Prague, Feb 19 (CTK) – New Czech Defence Minister Karla Slechtova (for ANO) has recently proposed a lot of changes in the military, but her plans raise concerns that she might weaken the defence capabilities of the country, Jaroslav Spurny writes in weekly Respekt out on Monday.
Lay uninformed statements may make attractive news headlines but they may get the military into a dead end, Spurny quotes Chief-of-Staff Josef Becvar as openly saying last week in reaction to Slechtova’s plans.
He says Becvar violated the unspoken rule that politicians are in charge of the country’s defence and soldiers only fulfill the assignments they get from them, which means that a general is not allowed to criticise a political decision of his superior.
Becvar does not seem to consider Slechtova’s plans for a radical restructuring of the ministry and the military and for considerable changes in military purchases beneficial for the defence of the country and the operation of the military, Spurny writes.
“Karla Slechtova tries to be very active, but she apparently lacks basic knowledge of the sphere of the military, strategy and international relations,” Spurny quotes General Jiri Sedivy, former chief-of-staff, as saying.
He writes that the statements Slechtova made in the past two weeks outraged the Czech General Staff, NATO and the organisers of EU common defence.
Czech generals have been closely cooperating with the NATO command on the reform and rearmament of the Czech military so that some Czech units may become part of European or allied forces, Spurny writes.
This cooperation has been lasting for five years and both NATO and the EU have rather praised the Czech Republic for improvements since 2015, he adds.
After Slechtova, known for her admiration for pro-Russian President Milos Zeman, was appointed defence minister last December, the Czech military, diplomats and allies showed concern about the direction in which she would like to move the military. They were alarmed that Slechtova halted the purchases of modern arms that should replace old Russian equipment, Spurny writes.
Slechtova cancelled the ongoing negotiations on the purchase of U.S. helicopters worth 12 billion crowns, which should replace 40-years old Russian-made helicopters. Czech generals, diplomats and politicians were discussing the qualities and price of the helicopters for two years and they have chosen the U.S. firm Bell. The plan has been approved by the Czech government and the U.S. Congress. The last thing to do was to sign the contract. Outgoing Czech defence minister Martin Stropnicky (ANO), Slechtova’s predecessor who negotiated the whole thing, did not want to sign the contract shortly before the expiration of his term, but his successor Slechtova has a different view of the purchase, Spurny writes.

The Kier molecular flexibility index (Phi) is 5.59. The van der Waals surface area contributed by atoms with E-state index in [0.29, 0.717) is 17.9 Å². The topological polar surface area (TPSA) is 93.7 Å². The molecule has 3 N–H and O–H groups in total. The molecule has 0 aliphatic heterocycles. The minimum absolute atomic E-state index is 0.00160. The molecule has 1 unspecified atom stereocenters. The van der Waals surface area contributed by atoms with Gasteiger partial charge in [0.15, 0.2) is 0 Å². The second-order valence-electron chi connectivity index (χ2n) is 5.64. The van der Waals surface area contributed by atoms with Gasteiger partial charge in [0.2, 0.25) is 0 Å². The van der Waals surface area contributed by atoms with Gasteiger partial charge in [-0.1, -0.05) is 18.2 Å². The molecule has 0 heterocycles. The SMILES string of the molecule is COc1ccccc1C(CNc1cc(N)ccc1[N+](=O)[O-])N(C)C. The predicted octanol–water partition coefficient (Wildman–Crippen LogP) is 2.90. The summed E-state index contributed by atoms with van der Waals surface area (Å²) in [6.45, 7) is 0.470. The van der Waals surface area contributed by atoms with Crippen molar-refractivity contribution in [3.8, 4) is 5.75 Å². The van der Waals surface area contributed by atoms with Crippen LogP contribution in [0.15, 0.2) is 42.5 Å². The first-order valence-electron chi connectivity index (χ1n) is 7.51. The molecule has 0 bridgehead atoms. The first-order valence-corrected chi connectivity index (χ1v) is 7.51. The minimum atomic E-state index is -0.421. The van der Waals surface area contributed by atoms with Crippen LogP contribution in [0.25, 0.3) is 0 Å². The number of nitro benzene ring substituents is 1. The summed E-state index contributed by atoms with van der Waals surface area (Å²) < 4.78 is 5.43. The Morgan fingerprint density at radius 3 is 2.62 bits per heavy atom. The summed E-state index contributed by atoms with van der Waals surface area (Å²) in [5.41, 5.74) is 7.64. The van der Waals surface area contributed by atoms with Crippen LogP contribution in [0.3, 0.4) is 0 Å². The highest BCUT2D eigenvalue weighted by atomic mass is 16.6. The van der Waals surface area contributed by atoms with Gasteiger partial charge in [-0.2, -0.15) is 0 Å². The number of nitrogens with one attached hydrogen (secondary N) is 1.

Slechtova told the generals that the selected helicopters had too many military functions and that simpler helicopters, used by some other EU militaries, would suffice, Spurny writes.
Slechtova tells the Czech media she knows what she is doing as she has been thoroughly studying Defence Ministry documents since her appointment. She wants the medium-term strategy of the military to be revised.
The present military outlook until 2022 was approved in 2012, it was updated after the Russian annexation of Crimea and again last year, in connection with the refugee crisis and the plans for the development of a European army.
Slechtova did not say what she would like to change in the medium-term strategy, however, she pointed to alleged discrepancies between the finances the military is to get and the planned arms purchases.
Sedivy and Becvar point out that a dozen of military strategies, concepts and outlooks were worked out in the past 25 years. “Every new outlook disintegrated the previous one, plans disappeared, the strategy kept changing and this slowed down the military,” Becvar said last week at an official meeting of the Czech military commanders and Slechtova.
The commanders fear that Slechtova’s changes may break up the functioning strategical plans harmonised with NATO, Spurny writes.
When asked where the Czech military is heading under Slechtova, Prime Minister Andrej Babis (ANO) only said he believes Slechtova will be able to efficiently use the money she has in the defence budget, Spurny writes.
The cabinet has not yet dealt with Slechtova’s ideas, he writes.